Quote of the day: "Humanity has the stars in its future, and that future is too important to be lost under the burden of juvenile folly and ignorant superstition." --Isaac Asimov
Photography is one of my favorite hobbies. I've been doing it pretty steadily since I bought my first camera--a Minolta X-370--to photograph Halley's Comet in 1986. Later I bought a Minolta X-700 for astrophotography because I could install a special back which would imprint the date and time on the film. I did some astrophotography with telescopes and special film which was treated to reduce the reciprocity effect (normally, the longer film is exposed the less sensitive it becomes to further exposure). I took some 30+ minute exposures of nebulae which reveal colors the eye cannot see.
One of my favorite photographic experiences was a trip to Colorado and California in 1991. I visited Yosemite National Park in California with a friend and found it to be the most beautiful place I had ever seen. I always admired the work of Ansel Adams, but actually being in the location where he did so much of his extrordinary work was very inspirational. I managed to take several decent shots using black and white film which I later printed by using a friend's enlarger. Although I didn't do any other serious landscape photography for another 15 years, the seed of a desire to experience and attempt to capture on film the breathtaking beauty of wild places was planted in my heart.
After my trip out west I used my cameras to cover sporting events for the LVC college newspaper, La Vie Collegienne, and two Dartmouth College newspapers: The Dartmouth and The Sports Weekly. I photographed many different sports but my favorite was women's basketball. Eventually I became a devoted fan of the Dartmouth women's basketball team and developed a web page which documented their achievements. However, at some point I had to devote all my time and energy to my Ph.D. research and I stopped taking photographs for a while.
After my Ph.D. was completed I began to become interested in photography again mainly due to the influence of my girlfriend at the time, who was an amateur photographer herself. One day we went to see an Ansel Adams exhibit at the Museum of Fine Arts in Boston, and I was able to view some of Adams' prints that I had only seen in books, and many that I had never seen before. The experience was profound and caused that seed that had been planted years ago at Yosemite to begin to grow.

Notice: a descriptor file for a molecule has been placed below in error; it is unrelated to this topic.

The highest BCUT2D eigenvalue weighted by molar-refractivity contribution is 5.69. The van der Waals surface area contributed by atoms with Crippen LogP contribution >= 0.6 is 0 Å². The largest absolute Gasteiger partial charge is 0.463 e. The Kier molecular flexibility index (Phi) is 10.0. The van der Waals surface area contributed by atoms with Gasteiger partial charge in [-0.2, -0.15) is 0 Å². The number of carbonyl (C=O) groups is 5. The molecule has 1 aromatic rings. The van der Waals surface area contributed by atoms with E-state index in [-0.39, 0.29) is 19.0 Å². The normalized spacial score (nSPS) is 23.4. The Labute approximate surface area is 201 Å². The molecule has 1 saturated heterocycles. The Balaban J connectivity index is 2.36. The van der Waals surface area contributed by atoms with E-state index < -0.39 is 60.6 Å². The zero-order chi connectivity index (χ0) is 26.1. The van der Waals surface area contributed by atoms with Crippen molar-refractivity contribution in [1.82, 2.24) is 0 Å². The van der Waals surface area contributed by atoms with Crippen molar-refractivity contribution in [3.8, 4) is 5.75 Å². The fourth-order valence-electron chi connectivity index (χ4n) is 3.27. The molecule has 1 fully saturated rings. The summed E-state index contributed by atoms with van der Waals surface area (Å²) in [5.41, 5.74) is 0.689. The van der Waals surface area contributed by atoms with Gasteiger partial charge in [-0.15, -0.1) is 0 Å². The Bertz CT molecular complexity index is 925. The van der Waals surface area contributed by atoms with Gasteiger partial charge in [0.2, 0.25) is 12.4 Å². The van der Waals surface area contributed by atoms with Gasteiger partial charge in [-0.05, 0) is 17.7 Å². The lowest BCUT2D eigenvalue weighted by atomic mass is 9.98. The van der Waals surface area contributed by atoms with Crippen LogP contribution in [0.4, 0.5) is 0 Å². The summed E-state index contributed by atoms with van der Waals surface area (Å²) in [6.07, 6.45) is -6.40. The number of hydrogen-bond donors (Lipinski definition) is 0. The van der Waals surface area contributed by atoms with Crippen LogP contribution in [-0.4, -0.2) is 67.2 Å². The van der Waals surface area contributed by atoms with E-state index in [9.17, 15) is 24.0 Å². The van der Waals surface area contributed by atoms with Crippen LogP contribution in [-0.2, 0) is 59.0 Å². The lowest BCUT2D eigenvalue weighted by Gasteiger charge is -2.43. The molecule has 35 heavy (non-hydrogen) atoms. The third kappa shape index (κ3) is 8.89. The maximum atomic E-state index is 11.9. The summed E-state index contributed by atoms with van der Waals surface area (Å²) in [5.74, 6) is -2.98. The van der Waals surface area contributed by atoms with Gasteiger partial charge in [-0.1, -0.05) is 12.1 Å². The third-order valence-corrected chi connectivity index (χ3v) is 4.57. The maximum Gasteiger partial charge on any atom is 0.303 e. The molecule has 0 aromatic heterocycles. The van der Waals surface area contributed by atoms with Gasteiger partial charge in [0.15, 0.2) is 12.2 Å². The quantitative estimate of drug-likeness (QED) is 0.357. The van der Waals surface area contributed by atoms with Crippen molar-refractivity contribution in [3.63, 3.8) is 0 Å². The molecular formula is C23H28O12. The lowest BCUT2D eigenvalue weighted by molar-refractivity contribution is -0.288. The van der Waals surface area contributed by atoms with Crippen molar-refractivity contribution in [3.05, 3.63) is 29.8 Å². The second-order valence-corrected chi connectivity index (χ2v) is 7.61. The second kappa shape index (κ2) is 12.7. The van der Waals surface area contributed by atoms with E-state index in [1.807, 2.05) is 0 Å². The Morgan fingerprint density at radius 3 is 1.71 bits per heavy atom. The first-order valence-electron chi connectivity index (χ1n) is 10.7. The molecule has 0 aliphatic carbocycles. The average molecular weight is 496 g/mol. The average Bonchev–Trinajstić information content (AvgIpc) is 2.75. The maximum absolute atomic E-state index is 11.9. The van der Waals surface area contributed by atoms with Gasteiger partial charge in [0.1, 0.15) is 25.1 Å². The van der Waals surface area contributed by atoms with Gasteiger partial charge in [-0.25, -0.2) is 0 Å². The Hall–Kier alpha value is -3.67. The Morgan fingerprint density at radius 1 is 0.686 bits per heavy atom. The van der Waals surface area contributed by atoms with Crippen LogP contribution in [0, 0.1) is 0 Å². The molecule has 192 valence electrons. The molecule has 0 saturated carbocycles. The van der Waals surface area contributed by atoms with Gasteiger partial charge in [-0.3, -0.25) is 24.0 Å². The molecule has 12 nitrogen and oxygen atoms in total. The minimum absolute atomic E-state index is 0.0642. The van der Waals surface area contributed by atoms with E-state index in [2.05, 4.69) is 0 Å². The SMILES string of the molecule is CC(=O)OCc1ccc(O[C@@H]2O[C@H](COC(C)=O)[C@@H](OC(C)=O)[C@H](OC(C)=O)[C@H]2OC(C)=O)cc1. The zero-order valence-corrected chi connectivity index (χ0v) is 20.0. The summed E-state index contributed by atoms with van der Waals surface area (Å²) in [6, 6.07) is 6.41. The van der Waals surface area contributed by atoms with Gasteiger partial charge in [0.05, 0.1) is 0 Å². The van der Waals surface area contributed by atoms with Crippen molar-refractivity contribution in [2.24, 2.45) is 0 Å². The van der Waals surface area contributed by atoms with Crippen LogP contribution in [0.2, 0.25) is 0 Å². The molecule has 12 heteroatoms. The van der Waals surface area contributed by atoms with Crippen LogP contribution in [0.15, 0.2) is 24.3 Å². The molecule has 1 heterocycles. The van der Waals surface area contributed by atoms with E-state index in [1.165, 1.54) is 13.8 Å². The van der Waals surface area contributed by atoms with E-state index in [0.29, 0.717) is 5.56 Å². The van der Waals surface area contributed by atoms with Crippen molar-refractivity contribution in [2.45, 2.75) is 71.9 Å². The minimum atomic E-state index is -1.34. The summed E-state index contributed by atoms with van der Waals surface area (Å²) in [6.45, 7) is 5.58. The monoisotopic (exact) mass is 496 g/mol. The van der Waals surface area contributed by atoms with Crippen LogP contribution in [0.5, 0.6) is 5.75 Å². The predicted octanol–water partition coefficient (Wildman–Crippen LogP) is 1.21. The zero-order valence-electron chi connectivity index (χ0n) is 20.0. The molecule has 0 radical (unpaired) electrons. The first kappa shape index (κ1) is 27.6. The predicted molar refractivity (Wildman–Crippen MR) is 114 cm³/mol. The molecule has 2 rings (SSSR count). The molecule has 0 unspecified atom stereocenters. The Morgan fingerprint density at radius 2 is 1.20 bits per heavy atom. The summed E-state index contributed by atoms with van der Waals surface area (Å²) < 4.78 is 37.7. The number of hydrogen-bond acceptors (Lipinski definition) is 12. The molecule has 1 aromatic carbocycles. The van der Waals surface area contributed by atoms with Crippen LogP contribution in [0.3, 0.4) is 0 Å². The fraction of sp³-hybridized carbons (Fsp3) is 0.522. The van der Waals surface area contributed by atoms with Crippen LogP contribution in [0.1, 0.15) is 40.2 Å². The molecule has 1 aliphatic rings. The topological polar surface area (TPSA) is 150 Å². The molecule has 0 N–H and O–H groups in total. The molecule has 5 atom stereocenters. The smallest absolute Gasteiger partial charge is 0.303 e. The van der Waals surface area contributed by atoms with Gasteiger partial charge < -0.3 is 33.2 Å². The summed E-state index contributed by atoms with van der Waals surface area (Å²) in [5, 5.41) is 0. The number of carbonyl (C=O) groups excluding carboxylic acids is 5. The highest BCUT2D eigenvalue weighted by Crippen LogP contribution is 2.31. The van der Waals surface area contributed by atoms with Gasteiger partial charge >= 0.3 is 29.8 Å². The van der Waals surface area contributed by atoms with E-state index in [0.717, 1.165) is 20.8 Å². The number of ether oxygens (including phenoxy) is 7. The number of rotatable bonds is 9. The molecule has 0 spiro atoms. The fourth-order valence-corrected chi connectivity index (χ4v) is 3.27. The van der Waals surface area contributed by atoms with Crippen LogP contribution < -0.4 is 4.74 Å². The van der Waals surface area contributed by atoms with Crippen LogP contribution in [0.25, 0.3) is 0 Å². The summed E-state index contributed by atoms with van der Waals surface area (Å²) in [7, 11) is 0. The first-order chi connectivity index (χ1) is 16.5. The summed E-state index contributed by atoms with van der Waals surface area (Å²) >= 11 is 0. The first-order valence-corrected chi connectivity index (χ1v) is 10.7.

After finishing my postdoc I decided to take some time off and relax, and naturally I began to spend more and more time taking photographs. After buying a serious digital camera my interest really took off and soon I was hooked. Later in the year I took another trip out west, visiting Colorado, Utah, California, Wyoming, and South Dakota. That trip caused me to realize that photography was what I enjoyed doing most in life, and that life is too short to do something other than where my passion lies. Now I am hoping to be a professional photographer one day, and for the moment I am enjoying the process of honing my technical skills and "finding my photographic voice." Maybe it will work out, and maybe it won't, but I feel compelled to give it a try...
I don't know how many rolls of film I put through my Minolta film cameras, but by the time I stopped shooting college sports they were on their last legs. When I became interested in photography again I bought a "point & shoot" digital camera (Olympus SP-350) and a Contax G1 film camera. The Contax is a beautiful camera and the lenses are some of the best ever made, however I quickly discovered that I preferred the workflow of a digital camera. Now I shoot two digital cameras: a Sony DSC-R1 and a Sigma SD14. The R1 is one of the last "bridge cameras," a non-interchangeable lens camera which functions very much like a digital or film SLR camera. In fact, the R1 is probably the best bridge camera ever made and still can produce fantastic images if sufficient light exists.
While the R1 is a nice all-around camera, the lack of interchangeable lenses means that it cannot do certain things such as macro or long-distance wildlife photography (both require specialized lenses). Although I don't do much wildlife photography I do enjoy macro photography so I decided to buy a digital SLR. I chose the Sigma SD14 because I was intrigued by its unique digital sensor, and the Sigma macro lenses are very high quality (I have the 50mm and 150mm macro lenses). I may eventually move to another system--most likely a Nikon--but for now I can take the photographs that interest me the most.
In December, 2010 I purchased a Panasonic DMC-G1 camera. I was anticipating a move to a Nikon camera, but I was not impressed by the Nikon models introduced at Photokina (a photography trade show). I intended to keep waiting for something I really liked, but one of the control wheels on the Sony R1 was starting to fail and it became very annoying to use the camera. The G1 was on sale and it has an articulated LCD, something I really liked on the R1. Since the price was right I decided to buy a G1 for the moment and wait for a more professional camera. However, one very nice feature of the G1 (and all micro 4/3 mount cameras) is the ability to buy adapters for film-era lenses. Since I have a number of Minolta MD mount lenses from the old days, I thought it would be fun to see how they performed on a digital camera.